For Tyler, his Kickstarter experience was truly life-changing, although his own hard work and dedication certainly played a big role.  All this has brought him to where he is today, owner of a company that has now put out the third edition of his signature Misc Goods Co decks of playing cards, including a delightful new version that is the result of a collaboration with artist Michael Cina.  In the rest of this article, I'll showcase the deck of playing cards that is key to this whole story.  The deck you'll see here is the 3rd edition, and was an improved edition, first released in 2014.


Black deck (3rd edition)

The tuck box of the Black deck is a dark charcoal black with embossing and silver foil. 

First impressions are important, and with this deck you get an instant impression of class and style.  The silver foil stands out beautifully against the matt black, and there's elegant decoration with borders and lines that adds a real touch of sophistication.  Small additions all contribute to demonstrate that there has been close attention to the details of design, by including elements such as pips representing the four suits, words of wisdom like "Here Today / Gone Today", and intriguing practical life advice to reward the close observer who strains to read the tiniest text: "Keep Your Nose Clean".  Finally, the tuck box cover has some additional text in blind embossing, which I'll get to later.  It all adds up to a clear statement of intrigue, intelligence, and refinement.

The backs of the cards are printed the same color as the tuck case, and feature large symbols of all four suits in a one-way design that also mentions the company name Misc Goods Co, and the design firm Pedale Design.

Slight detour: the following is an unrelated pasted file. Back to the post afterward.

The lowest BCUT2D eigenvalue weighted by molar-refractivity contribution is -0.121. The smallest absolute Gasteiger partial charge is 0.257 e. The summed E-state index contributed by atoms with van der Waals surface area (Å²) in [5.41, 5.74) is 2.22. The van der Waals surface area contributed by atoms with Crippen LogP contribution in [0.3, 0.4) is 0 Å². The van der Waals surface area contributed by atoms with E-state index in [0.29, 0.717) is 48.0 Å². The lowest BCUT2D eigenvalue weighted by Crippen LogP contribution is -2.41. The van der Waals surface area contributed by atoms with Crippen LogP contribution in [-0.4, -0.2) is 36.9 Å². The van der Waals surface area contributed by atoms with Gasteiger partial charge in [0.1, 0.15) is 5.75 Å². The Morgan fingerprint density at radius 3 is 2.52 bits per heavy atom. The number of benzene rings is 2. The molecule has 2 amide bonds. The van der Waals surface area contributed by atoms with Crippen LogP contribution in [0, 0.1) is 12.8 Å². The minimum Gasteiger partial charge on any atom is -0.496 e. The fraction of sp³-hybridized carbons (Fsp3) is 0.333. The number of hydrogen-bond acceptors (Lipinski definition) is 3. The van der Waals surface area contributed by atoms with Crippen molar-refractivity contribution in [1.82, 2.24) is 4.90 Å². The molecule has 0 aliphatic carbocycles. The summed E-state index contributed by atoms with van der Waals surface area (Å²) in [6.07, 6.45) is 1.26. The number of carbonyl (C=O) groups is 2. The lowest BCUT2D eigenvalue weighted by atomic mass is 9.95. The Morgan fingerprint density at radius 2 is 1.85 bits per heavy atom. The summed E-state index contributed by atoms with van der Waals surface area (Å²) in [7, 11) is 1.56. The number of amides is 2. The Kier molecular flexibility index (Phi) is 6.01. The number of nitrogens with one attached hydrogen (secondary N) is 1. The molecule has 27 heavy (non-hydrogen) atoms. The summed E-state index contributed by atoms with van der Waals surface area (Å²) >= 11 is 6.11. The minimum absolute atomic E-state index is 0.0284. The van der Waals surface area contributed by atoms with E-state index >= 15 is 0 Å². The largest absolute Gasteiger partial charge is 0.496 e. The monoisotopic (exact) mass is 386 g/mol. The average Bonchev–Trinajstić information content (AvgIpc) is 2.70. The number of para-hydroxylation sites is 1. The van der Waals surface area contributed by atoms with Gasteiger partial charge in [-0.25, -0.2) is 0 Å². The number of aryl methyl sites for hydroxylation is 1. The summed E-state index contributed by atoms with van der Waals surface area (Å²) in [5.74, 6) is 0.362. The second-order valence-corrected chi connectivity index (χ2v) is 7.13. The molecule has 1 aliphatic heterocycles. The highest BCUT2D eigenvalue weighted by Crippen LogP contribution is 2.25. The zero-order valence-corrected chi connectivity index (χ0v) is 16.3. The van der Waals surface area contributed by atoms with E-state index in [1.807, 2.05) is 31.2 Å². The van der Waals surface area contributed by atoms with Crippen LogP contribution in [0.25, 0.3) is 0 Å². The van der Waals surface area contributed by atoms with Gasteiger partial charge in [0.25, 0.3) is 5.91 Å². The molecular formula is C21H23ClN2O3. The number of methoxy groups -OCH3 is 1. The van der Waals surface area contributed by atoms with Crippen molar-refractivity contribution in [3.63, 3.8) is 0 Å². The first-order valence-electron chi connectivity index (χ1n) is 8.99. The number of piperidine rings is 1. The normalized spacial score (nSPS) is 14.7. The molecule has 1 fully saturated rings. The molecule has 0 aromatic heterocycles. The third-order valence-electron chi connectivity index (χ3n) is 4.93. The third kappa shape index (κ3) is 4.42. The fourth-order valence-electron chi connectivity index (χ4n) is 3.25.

Meanwhile the over-sized Ace of Spades has the phrase "Free For Now" inside it.  In the center of the card is an eye, which also appears on the top of the tuck box along with this friendly advice: "You're ever-seen.  Cheaters beware."  A reminder, I suspect, of the omniscient One to whom we must all give account.

The court cards feature minimalism in colour, while still having very clear indices to ensure functionality, combined with a very intricate and classy design that evokes elegance and symbolism.

The number cards continue this elegance, with diminutive pips used on the indices, customized and stylish shapes for the pips and numbers, and one unusual twist: the card value in a tally count in opposite corners.

The understated colours makes this is a great all-purpose deck for playing card games.

Red deck (3rd edition)

The tuck box of the Red deck is as you'd expect: red.

You can also see that the tuck boxes have been cleverly embossed with the phrase "Do nothing out of selfish ambition", words of Biblical wisdom inspired by Philippians 2:3.  It's blind embossing, which is a technique that means no printing or foiling is used; the embossing process creates the text in lieu of ink.  This enables the tuck boxes to say multiple things at once, and is a delightful addition that will please the attentive observer who notices it.

The backs of the cards are printed in a metallic gold style colour. 

Once again the Ace contains some words of wisdom, with the text banners combining to say "Love is watching someone, and watching someone die is hard."  This somewhat cryptic message is perhaps confirmed by the artwork, where the ornate heart itself has been pierced by an arrow.